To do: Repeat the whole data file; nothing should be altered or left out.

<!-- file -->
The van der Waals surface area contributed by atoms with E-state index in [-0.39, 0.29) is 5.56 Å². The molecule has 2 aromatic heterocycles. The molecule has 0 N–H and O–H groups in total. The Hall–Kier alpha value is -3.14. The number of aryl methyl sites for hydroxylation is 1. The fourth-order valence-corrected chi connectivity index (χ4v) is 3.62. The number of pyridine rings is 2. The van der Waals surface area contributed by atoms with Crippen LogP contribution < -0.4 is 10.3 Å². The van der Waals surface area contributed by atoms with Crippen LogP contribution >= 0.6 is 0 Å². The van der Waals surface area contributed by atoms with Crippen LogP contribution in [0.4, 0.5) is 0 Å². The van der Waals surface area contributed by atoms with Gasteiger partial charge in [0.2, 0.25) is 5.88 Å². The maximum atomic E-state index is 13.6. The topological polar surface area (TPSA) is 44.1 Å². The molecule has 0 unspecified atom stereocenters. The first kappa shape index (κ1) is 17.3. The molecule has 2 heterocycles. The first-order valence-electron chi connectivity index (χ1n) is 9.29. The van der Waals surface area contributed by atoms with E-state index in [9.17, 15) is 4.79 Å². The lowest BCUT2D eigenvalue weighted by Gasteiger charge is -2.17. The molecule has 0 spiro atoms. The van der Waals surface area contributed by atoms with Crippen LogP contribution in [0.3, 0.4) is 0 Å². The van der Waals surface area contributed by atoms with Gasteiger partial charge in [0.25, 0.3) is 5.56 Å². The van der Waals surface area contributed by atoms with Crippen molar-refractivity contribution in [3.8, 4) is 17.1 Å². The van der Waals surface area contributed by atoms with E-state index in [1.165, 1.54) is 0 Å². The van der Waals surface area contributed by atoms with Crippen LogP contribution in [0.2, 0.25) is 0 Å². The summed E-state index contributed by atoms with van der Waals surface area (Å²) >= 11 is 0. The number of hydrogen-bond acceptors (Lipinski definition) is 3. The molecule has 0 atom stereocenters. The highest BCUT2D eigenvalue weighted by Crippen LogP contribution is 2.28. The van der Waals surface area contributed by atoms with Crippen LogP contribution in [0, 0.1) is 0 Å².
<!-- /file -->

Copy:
The van der Waals surface area contributed by atoms with E-state index in [-0.39, 0.29) is 5.56 Å². The molecule has 2 aromatic heterocycles. The molecule has 0 N–H and O–H groups in total. The Hall–Kier alpha value is -3.14. The number of aryl methyl sites for hydroxylation is 1. The fourth-order valence-corrected chi connectivity index (χ4v) is 3.62. The number of pyridine rings is 2. The van der Waals surface area contributed by atoms with Crippen LogP contribution < -0.4 is 10.3 Å². The van der Waals surface area contributed by atoms with Crippen LogP contribution >= 0.6 is 0 Å². The van der Waals surface area contributed by atoms with Crippen LogP contribution in [0.4, 0.5) is 0 Å². The van der Waals surface area contributed by atoms with Gasteiger partial charge in [0.2, 0.25) is 5.88 Å². The maximum atomic E-state index is 13.6. The topological polar surface area (TPSA) is 44.1 Å². The molecule has 0 unspecified atom stereocenters. The first kappa shape index (κ1) is 17.3. The molecule has 2 heterocycles. The first-order valence-electron chi connectivity index (χ1n) is 9.29. The van der Waals surface area contributed by atoms with E-state index in [9.17, 15) is 4.79 Å². The lowest BCUT2D eigenvalue weighted by Gasteiger charge is -2.17. The molecule has 0 spiro atoms. The van der Waals surface area contributed by atoms with Crippen LogP contribution in [0.3, 0.4) is 0 Å². The van der Waals surface area contributed by atoms with Gasteiger partial charge in [0.25, 0.3) is 5.56 Å². The van der Waals surface area contributed by atoms with Crippen molar-refractivity contribution in [3.8, 4) is 17.1 Å². The van der Waals surface area contributed by atoms with E-state index in [1.165, 1.54) is 0 Å². The van der Waals surface area contributed by atoms with Crippen LogP contribution in [0.2, 0.25) is 0 Å². The summed E-state index contributed by atoms with van der Waals surface area (Å²) >= 11 is 0. The number of hydrogen-bond acceptors (Lipinski definition) is 3. The molecule has 0 atom stereocenters. The highest BCUT2D eigenvalue weighted by Crippen LogP contribution is 2.28. The van der Waals surface area contributed by atoms with Crippen LogP contribution in [0, 0.1) is 0 Å².